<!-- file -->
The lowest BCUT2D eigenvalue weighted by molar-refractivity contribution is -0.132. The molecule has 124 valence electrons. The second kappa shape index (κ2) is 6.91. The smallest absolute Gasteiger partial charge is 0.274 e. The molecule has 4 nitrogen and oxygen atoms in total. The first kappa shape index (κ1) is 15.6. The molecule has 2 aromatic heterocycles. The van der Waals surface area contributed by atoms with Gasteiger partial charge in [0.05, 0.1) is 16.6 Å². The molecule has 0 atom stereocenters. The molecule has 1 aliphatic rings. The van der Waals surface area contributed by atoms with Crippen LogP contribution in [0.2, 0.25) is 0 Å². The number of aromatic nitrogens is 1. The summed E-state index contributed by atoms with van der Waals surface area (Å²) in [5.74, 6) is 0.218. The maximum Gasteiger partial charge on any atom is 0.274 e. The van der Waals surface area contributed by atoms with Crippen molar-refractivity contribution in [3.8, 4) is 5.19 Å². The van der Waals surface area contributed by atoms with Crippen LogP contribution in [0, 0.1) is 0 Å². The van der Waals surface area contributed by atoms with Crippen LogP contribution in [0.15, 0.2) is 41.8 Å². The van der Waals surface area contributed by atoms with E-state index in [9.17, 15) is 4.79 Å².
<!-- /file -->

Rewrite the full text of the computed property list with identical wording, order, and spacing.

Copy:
The lowest BCUT2D eigenvalue weighted by molar-refractivity contribution is -0.132. The molecule has 124 valence electrons. The second kappa shape index (κ2) is 6.91. The smallest absolute Gasteiger partial charge is 0.274 e. The molecule has 4 nitrogen and oxygen atoms in total. The first kappa shape index (κ1) is 15.6. The molecule has 2 aromatic heterocycles. The van der Waals surface area contributed by atoms with Gasteiger partial charge in [0.05, 0.1) is 16.6 Å². The molecule has 0 atom stereocenters. The molecule has 1 aliphatic rings. The van der Waals surface area contributed by atoms with Crippen LogP contribution in [0.2, 0.25) is 0 Å². The number of aromatic nitrogens is 1. The summed E-state index contributed by atoms with van der Waals surface area (Å²) in [5.74, 6) is 0.218. The maximum Gasteiger partial charge on any atom is 0.274 e. The van der Waals surface area contributed by atoms with Crippen molar-refractivity contribution in [3.8, 4) is 5.19 Å². The van der Waals surface area contributed by atoms with Crippen LogP contribution in [0, 0.1) is 0 Å². The van der Waals surface area contributed by atoms with Crippen LogP contribution in [0.15, 0.2) is 41.8 Å². The van der Waals surface area contributed by atoms with E-state index in [9.17, 15) is 4.79 Å².